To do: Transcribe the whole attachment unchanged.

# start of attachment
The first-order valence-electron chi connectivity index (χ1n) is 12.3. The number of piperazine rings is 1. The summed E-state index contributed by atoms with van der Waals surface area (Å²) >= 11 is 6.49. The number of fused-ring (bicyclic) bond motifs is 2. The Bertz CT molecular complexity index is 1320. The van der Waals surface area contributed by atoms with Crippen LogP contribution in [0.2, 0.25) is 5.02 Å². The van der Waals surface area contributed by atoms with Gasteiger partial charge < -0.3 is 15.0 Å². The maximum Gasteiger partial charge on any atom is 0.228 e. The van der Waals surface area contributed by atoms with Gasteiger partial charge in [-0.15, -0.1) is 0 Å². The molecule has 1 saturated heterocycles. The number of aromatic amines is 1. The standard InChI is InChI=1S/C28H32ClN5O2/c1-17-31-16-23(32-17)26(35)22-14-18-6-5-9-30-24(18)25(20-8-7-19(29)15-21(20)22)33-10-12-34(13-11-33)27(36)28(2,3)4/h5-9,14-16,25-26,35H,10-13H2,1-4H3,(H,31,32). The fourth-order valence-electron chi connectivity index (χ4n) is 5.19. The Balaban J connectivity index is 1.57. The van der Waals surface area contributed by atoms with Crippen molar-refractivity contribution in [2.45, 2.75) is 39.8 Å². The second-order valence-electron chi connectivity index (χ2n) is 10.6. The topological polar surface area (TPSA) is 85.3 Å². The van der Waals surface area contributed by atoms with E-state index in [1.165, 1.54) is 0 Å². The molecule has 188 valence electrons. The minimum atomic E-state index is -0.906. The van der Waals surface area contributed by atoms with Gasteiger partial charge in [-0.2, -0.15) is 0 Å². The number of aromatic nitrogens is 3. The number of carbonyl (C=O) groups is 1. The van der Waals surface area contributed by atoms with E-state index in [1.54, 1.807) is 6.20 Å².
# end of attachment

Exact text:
The first-order valence-electron chi connectivity index (χ1n) is 12.3. The number of piperazine rings is 1. The summed E-state index contributed by atoms with van der Waals surface area (Å²) >= 11 is 6.49. The number of fused-ring (bicyclic) bond motifs is 2. The Bertz CT molecular complexity index is 1320. The van der Waals surface area contributed by atoms with Crippen LogP contribution in [0.2, 0.25) is 5.02 Å². The van der Waals surface area contributed by atoms with Gasteiger partial charge < -0.3 is 15.0 Å². The maximum Gasteiger partial charge on any atom is 0.228 e. The van der Waals surface area contributed by atoms with Gasteiger partial charge in [-0.15, -0.1) is 0 Å². The molecule has 1 saturated heterocycles. The number of aromatic amines is 1. The standard InChI is InChI=1S/C28H32ClN5O2/c1-17-31-16-23(32-17)26(35)22-14-18-6-5-9-30-24(18)25(20-8-7-19(29)15-21(20)22)33-10-12-34(13-11-33)27(36)28(2,3)4/h5-9,14-16,25-26,35H,10-13H2,1-4H3,(H,31,32). The fourth-order valence-electron chi connectivity index (χ4n) is 5.19. The Balaban J connectivity index is 1.57. The van der Waals surface area contributed by atoms with Crippen molar-refractivity contribution in [2.45, 2.75) is 39.8 Å². The second-order valence-electron chi connectivity index (χ2n) is 10.6. The topological polar surface area (TPSA) is 85.3 Å². The van der Waals surface area contributed by atoms with E-state index in [1.165, 1.54) is 0 Å². The molecule has 188 valence electrons. The minimum atomic E-state index is -0.906. The van der Waals surface area contributed by atoms with Gasteiger partial charge in [-0.2, -0.15) is 0 Å². The number of aromatic nitrogens is 3. The number of carbonyl (C=O) groups is 1. The van der Waals surface area contributed by atoms with E-state index in [1.54, 1.807) is 6.20 Å².